I remember the first time I corresponded with Henry Morris. The creationist icon was in the final year of his active presidency at the Institute for Creation Research.
Looking back, I’m somewhat embarrassed, simply because I was naïve enough to think that the man would just be thrilled to receive my simple Bible question. That he answered personally was a testament to this Christian gentleman’s character. He remains the kindest, most gracious fellow I’ve ever met – especially since he was a lion in his field.
Of course, “young-earth” creationism is still sort of a sub-culture in America, although groups like ICR, Answers in Genesis and Creation Ministries International have made great strides in bringing the issue before the public. So much so, in fact, that it’s not a stretch to say the creation-evolution debate has few peers in the realm of popular topics.
I met Dr. Morris when I was a book editor; I considered myself well-read, but had not heard of him until about 1994. Thirty-five years before, he and John Whitcomb authored the landmark book, “The Genesis Flood,” which raised awareness of “flood geology” and specifically, what has been called “biblical geology.” Morris and Whitcomb postulated that the Genesis deluge account was wholly accurate and that there was no reason to doubt its historicity. Of course, evolutionists had a field day.
They aren’t having a field day any longer. Whatever one thinks of Morris’s theology, there is no getting around the fact that he was instrumental in changing perceptions about biblical conservatives.
Which brings me, finally, to the main event: “The Defender’s Study Bible.”
For the conservative Christian, I don’t believe there is a finer study Bible available (although “The MacArthur Bible Commentary,” by John MacArthur, is certainly a fine one, as well). By the way, the version I have is older, from 1996; Thomas Nelson unveiled “The New Defender’s Study Bible” a decade later.
Like “The Genesis Flood,” Morris’s study Bible is an uncommon volume, since there aren’t really any competitors, no small feat in an era in which Bible publishers go to great lengths to repackage God’s Word for an increasingly self-absorbed audience. Henry didn’t rely on a pink cover, or a metal cover, or endorsements from dubious philosophers. Rather, “The Defender’s Study Bible” is a reflection of its editor and commentator: elegant … and deadly as an apologetic weapon.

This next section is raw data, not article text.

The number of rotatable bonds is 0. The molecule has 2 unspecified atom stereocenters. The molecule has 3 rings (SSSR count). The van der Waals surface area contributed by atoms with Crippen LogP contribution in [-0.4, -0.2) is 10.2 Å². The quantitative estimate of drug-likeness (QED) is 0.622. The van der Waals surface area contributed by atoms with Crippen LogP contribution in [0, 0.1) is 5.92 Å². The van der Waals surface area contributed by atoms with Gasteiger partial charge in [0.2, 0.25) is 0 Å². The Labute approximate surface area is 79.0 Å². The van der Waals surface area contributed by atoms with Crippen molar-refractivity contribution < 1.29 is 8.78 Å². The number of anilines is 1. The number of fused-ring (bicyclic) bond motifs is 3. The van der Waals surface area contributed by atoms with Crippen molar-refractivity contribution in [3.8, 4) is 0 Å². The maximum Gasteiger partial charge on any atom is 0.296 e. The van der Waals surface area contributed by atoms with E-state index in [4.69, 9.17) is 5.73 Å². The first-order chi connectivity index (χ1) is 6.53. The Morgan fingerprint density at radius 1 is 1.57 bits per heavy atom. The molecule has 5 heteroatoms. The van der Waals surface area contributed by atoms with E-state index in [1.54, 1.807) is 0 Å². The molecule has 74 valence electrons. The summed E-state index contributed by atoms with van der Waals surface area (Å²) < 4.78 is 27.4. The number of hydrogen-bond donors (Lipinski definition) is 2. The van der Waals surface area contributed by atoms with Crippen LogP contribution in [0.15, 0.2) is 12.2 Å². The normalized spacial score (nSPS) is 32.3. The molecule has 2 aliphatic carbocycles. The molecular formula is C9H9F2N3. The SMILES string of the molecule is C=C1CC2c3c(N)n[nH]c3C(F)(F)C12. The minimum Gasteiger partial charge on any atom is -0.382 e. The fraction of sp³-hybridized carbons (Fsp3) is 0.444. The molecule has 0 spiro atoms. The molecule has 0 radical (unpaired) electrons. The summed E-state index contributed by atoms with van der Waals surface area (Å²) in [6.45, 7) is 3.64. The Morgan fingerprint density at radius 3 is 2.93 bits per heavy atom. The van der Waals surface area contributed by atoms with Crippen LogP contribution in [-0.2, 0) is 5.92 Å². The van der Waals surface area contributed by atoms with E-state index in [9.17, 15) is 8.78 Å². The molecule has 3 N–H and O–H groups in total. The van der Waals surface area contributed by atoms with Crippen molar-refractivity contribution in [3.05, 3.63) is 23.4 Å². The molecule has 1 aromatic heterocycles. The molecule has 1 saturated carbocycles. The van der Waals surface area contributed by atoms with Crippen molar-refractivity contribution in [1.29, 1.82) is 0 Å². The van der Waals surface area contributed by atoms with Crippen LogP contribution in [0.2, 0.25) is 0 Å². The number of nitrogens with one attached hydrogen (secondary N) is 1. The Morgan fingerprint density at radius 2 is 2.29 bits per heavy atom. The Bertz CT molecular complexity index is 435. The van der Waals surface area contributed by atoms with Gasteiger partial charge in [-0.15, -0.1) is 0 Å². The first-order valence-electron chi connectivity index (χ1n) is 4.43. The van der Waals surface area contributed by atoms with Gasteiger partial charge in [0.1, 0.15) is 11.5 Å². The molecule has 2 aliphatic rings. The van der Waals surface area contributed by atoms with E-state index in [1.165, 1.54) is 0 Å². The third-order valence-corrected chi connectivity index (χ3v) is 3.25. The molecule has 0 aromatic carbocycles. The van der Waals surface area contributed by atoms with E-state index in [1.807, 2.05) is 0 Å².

From the stately, early commentaries on Genesis 1-11 (it all really happened!) to the soaring closing remarks on Revelation, this study Bible is jammed with insightful thought.
Henry earned his degree from Rice, then later a doctorate at Minnesota. He eventually taught at Virginia Tech, and in 1970 founded ICR. A shy man (perhaps reserved is a better term), he still debated evolutionary thinkers for many years, and his gentlemanly demeanor was at odds with his fierce defense of the faith. In this way, he reminds me of the magnificent Robert Dick Wilson, a couple generations ahead of Morris. Wilson was the premier Old Testament scholar of his time, spending most of his academic career at Princeton.
In any event, “The Defender’s Study Bible” is the result of years and many thousands of hours of personal Bible study. Henry, for all his intellectual firepower, stood firm on a simple reading of Scripture. In his time, he dealt with, and anticipated, liberal thinkers who denigrate the 66 books. He knew how to answer them.
The Bible student who loves the Word will find great satisfaction in “The Defender’s Study Bible.” Besides the obviously epic passages from Genesis, Job and the Pauline letters, Henry loved all of it. For example, his deep love of history – and in particular the nation of Israel – informs his commentary on more obscure books like Micah. His commentaries in Psalms would rival, dare I say it, Spurgeon’s.
Another reason to admire this Christian intellectual was his staunch defense of the King James Version of the Bible. It has long irritated me that a campaign to denigrate the KJV has found traction within Christendom, even among Bible publishers who must push those psychedelic/faux-alligator/edible Bible versions that choke the aisles of Christian bookstores.
As Henry so astutely pointed out, there are less syllables in the words of the KJV than in many modern translations/versions. Of course, language changes over time, and there are many arcane words in the KJV. It is still, however, very understandable. More than that, the beauty of the language is unrivaled in English literature.
The question that I wrote to Henry for clarification? Genesis 10:25, the brief wisp of information about a fellow named Peleg: “And unto Eber were born two sons: the name of one was Peleg; for in his days was the earth divided; and his brother’s name was Joktan.”
Almost a throwaway bit, “The earth was divided.”
“What did that mean?” I asked the great man.
He replied thoughtfully, explaining that the two schools of thought are that “divided” could refer either to the splitting of the continents, or that it meant the division of people into separate cultures. Henry came down on the side of the division of the people at Babel.
As always, his commentaries included, wherever possible, reference to the science referred to in Scripture. For this reason, his thoughts from the book of Job are worth the cost of the Bible. Fascinating!
I lament the fact that he’s been gone four years now, because our rotting culture could still benefit from his godly wisdom. But he knew that all of us, the whole world, are wearing out. Henry looked ahead to a permanent home. At least we still have a part of him in “The Defender’s Study Bible.”
For such a time as this.